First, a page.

In a recent book on Russia-Cyprus relations 3, I have elaborated on all these decisions and actions. Needless to say, the Soviet Union’s special relations with Cyprus were also premised on the Cold War antagonism and the opportunities provided to Moscow by Washington and London’s colossal diplomatic errors and numerous political crimes and sins. Therefore, the resulting Cypriot gratitude must be conceived in tandem with the GCs’ sentiments vis-à-vis the UK and the US. But even after the end of the Cold War, Washington and London retained their momentum to treat the Republic of Cyprus almost exclusively as “a strategically important piece of real estate3. Contrariwise, the Russian Federation’s Cyprus-related decisions and actions demonstrated not only “pragmatic” policies serving its various interests but also the “idealist” qualities of respect for international law and international ethics.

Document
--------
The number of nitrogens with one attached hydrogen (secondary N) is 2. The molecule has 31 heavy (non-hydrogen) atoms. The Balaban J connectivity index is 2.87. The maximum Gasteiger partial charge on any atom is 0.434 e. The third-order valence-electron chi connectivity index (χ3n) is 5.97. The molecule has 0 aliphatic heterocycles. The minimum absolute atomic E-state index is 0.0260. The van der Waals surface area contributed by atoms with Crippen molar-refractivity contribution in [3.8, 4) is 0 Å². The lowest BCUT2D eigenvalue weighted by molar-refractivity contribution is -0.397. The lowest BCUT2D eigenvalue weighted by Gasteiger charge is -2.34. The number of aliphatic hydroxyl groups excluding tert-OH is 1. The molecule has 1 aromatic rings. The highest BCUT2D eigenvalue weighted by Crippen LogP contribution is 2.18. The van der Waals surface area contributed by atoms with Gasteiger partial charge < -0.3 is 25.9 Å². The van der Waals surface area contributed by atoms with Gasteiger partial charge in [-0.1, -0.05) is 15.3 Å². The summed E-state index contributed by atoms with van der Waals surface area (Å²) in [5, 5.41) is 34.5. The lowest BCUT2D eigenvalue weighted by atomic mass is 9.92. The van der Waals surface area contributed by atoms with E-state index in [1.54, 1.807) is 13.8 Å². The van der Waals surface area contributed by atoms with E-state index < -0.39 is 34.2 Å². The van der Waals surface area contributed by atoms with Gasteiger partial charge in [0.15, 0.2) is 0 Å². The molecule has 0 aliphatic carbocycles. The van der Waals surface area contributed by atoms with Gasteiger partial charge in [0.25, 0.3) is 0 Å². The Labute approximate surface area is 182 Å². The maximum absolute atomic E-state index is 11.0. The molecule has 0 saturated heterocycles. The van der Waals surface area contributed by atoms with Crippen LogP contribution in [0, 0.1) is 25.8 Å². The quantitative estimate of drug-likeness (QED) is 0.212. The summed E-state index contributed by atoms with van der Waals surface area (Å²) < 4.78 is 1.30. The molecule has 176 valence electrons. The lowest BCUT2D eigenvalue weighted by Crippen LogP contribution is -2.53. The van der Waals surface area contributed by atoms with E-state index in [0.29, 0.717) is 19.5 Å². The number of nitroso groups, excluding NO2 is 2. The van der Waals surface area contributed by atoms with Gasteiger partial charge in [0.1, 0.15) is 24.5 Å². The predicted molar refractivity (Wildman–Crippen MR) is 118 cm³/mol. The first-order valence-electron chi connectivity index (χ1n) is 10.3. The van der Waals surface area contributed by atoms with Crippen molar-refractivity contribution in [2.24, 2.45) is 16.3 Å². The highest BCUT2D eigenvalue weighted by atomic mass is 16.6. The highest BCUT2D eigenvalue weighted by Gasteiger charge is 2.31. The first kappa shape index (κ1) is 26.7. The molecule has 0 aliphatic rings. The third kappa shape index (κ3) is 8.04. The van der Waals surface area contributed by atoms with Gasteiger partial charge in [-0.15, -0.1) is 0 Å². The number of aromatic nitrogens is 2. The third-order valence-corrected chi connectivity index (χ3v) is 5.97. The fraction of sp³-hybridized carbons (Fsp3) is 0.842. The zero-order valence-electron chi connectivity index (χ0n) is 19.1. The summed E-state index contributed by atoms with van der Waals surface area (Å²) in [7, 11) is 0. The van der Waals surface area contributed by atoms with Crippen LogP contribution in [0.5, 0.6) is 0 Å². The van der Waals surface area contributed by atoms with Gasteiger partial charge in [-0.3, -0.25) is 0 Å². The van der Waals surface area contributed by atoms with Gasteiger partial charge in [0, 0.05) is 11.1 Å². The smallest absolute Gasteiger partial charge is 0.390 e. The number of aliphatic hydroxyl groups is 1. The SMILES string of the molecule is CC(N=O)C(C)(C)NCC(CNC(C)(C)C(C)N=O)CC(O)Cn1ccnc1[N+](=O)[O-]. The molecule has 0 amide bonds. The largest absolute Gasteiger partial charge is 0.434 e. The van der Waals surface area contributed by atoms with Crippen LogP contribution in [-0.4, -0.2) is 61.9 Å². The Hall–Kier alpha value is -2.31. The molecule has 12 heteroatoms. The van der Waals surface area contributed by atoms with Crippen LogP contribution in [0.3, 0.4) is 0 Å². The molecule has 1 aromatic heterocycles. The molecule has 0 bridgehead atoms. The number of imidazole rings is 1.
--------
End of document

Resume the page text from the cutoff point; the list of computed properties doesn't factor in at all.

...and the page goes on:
The authentic exhibition of “idealism” combined with “pragmatism” on Russia’s part necessitated the first normative analysis of the bilateral relationship, as against all previous analyses that (wrongly) assumed Realpolitik only. My book’s normative analysis could also utilize telling statements and actions by such popular Russian ambassadors to Nicosia, as Georgi Muradov, Vyacheslav Shumskyi, and Stanislav Osadchyi. All of them emphasized the cultivation of multiple mutual interests, the special Russian-Cypriot bonds of friendship, and the celebration of the common ethical, cultural and “spiritual” values of the two peoples 3. In this way, they kept echoing Sergei Lavrov’s favourite tripartite synthesis at the heart of Russia-Cyprus relations: “Russia is interested in close and fruitful cooperation with Cyprus on the basis of sincere friendship, mutual sympathy and common interests4. To capture and illuminate this synthesis, my book has adopted the term “Pragmatic Idealism” 5.